There are around 1,500 potentially active volcanos around the world, many of which are on the ocean floor. The most active region in the world is the Ring of Fire; a major area in the basin of the Pacific Ocean. The Ring of Fire is responsible for 81% of the largest earthquakes recorded and 22 of the largest volcanic eruptions of the past 11,700 years. Some of the most affected countries include the Philippines, Japan, New Zealand and the west coast of the US.
One of the problems facing volcanologists is that volcanoes are unpredictable. Even with the complete eruption history of a volcano, experts can only offer possibilities as opposed to specific dates and times. Some eruptions in history have also been completely out of the blue.
One of the most iconic eruptions dates back to 79 AD. In southern Italy, Mount Vesuvius buried the city of Pompeii, with very few inhabitants escaping. Today Pompeii is a UNESCO World Heritage Site.
In recent years one of the most catastrophic volcanic eruptions occurred in the Philippines. 1991 saw the eruption of Mount Pinatubo and resulted in the death of 847 people. Six years prior, in 1985, the Nevado del Ruiz in Colombia erupted and 23,000 people lost their lives as a result.
In June of this year Volcan de Feugo in Guatemala experienced its most powerful eruption since 1974 and just recently Hawaii volcano Kilauea erupted lava and toxic gasses into the atmosphere.
What is a Volcano?
Typically, volcanoes tend to be hill or mountain-sized and conical in shape. They usually have a large crater or vent through which lava, hot vapour, poisonous gasses and rocks erupt from the earth’s crust.
Volcanoes can be extinct, dormant or active. Extinct volcanoes are likely never to erupt again, dormant volcanoes aren’t currently active but may erupt in the future, and active volcanoes have had recent eruptions or are highly likely to in the future.
Volcanoes are formed by magma in the earth’s upper mantle works its way to the surface. With each eruption lava flows and ash deposits create layers, which means the volcano grows larger and larger. The largest volcano in the world is Mauna Loa in Hawaii, it is 60 miles long and 30 miles wide.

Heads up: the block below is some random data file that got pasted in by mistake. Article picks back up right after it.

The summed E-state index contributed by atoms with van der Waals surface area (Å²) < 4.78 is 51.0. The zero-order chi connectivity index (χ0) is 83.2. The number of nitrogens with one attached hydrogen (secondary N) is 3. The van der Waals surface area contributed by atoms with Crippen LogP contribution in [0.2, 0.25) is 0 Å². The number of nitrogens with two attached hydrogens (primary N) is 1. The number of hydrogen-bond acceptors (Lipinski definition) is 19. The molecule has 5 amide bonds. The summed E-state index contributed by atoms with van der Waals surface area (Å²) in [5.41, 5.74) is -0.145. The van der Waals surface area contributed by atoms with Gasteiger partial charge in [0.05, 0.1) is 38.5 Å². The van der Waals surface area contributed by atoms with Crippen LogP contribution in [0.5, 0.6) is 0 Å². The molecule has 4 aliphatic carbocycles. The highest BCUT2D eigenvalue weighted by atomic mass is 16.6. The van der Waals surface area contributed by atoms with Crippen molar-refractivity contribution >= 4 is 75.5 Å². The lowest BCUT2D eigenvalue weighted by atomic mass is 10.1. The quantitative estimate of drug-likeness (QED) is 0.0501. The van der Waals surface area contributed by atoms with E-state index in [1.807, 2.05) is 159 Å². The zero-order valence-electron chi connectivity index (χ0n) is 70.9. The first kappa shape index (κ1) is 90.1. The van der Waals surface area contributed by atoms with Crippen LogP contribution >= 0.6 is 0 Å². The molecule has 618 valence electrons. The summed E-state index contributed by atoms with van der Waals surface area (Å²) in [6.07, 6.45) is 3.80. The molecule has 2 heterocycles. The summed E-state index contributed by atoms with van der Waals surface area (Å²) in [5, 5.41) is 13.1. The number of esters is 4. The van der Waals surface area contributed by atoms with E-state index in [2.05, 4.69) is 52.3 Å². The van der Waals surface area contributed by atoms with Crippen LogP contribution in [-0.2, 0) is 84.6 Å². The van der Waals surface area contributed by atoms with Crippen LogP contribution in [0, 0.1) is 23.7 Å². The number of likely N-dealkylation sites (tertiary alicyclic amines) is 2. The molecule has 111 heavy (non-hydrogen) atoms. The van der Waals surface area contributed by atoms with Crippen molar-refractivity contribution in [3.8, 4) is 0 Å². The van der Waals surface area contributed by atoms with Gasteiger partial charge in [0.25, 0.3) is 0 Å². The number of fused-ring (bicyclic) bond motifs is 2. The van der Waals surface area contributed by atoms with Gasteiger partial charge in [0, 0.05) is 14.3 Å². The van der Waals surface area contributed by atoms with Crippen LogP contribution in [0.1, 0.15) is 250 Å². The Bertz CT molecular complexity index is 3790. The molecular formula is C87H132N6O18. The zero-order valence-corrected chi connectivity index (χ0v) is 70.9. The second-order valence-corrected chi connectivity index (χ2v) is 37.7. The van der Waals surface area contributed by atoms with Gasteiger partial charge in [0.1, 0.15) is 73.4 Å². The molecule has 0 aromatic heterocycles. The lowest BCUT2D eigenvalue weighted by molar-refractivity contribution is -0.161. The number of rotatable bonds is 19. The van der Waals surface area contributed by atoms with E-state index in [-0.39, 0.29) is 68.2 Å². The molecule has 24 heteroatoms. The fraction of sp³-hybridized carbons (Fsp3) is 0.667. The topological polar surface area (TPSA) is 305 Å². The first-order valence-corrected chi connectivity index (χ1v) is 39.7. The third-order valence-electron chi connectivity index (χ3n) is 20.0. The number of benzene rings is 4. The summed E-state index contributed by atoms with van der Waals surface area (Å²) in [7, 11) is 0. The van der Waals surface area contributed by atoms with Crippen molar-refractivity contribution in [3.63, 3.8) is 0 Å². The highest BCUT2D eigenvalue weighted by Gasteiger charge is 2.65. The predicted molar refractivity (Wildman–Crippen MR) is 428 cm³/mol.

What is a Volcanic Eruption?
When magma rises through cracks on weaknesses in the earth’s crust incredible pressure is built up underground. Most eruptions occur when there is a tectonic plate shift, resulting in the pressure being released in the form of a volcanic eruption. Magma explodes to the surface and rocks, gas, dust and ash are released through the main vent (where the crater is) and through lots of smaller secondary vents.
Positive Effects of a Volcanic Eruption
Whilst volcanic eruptions can have a devastating impact, volcanoes can also have a positive effect on an area and people actively choose to live there. Often, volcanoes become tourist attractions and people from all over the world will travel to see then. In poorer countries, people rely on tourists to make enough money to live. Similarly, lava and ash deposited during an eruption breaks down over time and provides soil with valuable nutrients, making pastures very attractive to farmers.
Volcano Safety Tips
Before an Eruption
If you are moving to or living in an area which could be affected by a volcanic eruption you must ensure that you know exactly what to do if your local volcano is active. Even if it hasn’t erupted in years, it is best to be prepared.
- Talk about volcanoes with children to eliminate fear
- Make sure you know local procedures in the event of an eruption
- Keep goggles and dust masks handy for all the family
- Have an emergency kit prepared
- Have a plan in place to ensure your pets and animals are safe
- Have a battery-operated radio and torches ready
Staying Safe During a Volcanic Eruption
- Listen to updates and instructions on the television or radio
- Follow the advice of local officials
- Follow evacuations orders from authorities
- If you are stuck or ordered to stay in your home close all windows and doors
- If safe, bring animals and livestock inside so they are protected
- Do not attempt to drive if there is heavy ashfall
If you are outdoors try and get inside as soon as possible. However, as eruptions can be unpredictable, there are times when this isn’t possible. In this scenario:
- Stay out of restricted zones
- Avoid low-lying areas and seek higher ground
- In an ashfall protect your eyes and skin as much as possible and cover your mouth
After an Eruption
- If you have been evacuated return when the authorities tell you
- Never return to your home unless instructed
- Let friends and family know your safe
- Ensure your family and friends are also safe
- Continue to stay tuned in to local alerts and information